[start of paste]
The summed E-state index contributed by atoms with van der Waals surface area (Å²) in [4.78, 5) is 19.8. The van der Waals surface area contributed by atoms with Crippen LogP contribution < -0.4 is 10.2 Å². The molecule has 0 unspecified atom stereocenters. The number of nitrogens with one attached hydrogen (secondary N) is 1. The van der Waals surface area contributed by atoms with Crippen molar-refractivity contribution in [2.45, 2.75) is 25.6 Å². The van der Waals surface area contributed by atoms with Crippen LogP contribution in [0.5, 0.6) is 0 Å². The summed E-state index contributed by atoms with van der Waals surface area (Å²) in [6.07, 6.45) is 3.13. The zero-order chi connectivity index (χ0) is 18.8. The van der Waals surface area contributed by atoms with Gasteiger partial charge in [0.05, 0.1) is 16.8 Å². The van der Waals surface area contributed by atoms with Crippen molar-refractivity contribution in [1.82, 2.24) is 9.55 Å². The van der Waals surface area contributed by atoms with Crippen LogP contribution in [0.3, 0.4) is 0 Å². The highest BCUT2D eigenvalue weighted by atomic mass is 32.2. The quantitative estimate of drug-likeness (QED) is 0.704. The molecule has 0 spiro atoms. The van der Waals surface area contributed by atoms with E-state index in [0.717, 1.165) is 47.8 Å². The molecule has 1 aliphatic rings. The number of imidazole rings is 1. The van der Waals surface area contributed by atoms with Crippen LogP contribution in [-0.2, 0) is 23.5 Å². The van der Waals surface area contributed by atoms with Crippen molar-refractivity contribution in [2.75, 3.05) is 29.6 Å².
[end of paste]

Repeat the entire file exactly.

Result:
The summed E-state index contributed by atoms with van der Waals surface area (Å²) in [4.78, 5) is 19.8. The van der Waals surface area contributed by atoms with Crippen LogP contribution < -0.4 is 10.2 Å². The molecule has 0 unspecified atom stereocenters. The number of nitrogens with one attached hydrogen (secondary N) is 1. The van der Waals surface area contributed by atoms with Crippen molar-refractivity contribution in [2.45, 2.75) is 25.6 Å². The van der Waals surface area contributed by atoms with Crippen LogP contribution in [0.5, 0.6) is 0 Å². The summed E-state index contributed by atoms with van der Waals surface area (Å²) in [6.07, 6.45) is 3.13. The zero-order chi connectivity index (χ0) is 18.8. The van der Waals surface area contributed by atoms with Gasteiger partial charge in [0.05, 0.1) is 16.8 Å². The van der Waals surface area contributed by atoms with Crippen molar-refractivity contribution in [1.82, 2.24) is 9.55 Å². The van der Waals surface area contributed by atoms with Crippen LogP contribution in [0.3, 0.4) is 0 Å². The highest BCUT2D eigenvalue weighted by atomic mass is 32.2. The quantitative estimate of drug-likeness (QED) is 0.704. The molecule has 0 spiro atoms. The van der Waals surface area contributed by atoms with E-state index in [0.717, 1.165) is 47.8 Å². The molecule has 1 aliphatic rings. The number of imidazole rings is 1. The van der Waals surface area contributed by atoms with Crippen LogP contribution in [-0.2, 0) is 23.5 Å². The van der Waals surface area contributed by atoms with Crippen molar-refractivity contribution in [2.75, 3.05) is 29.6 Å².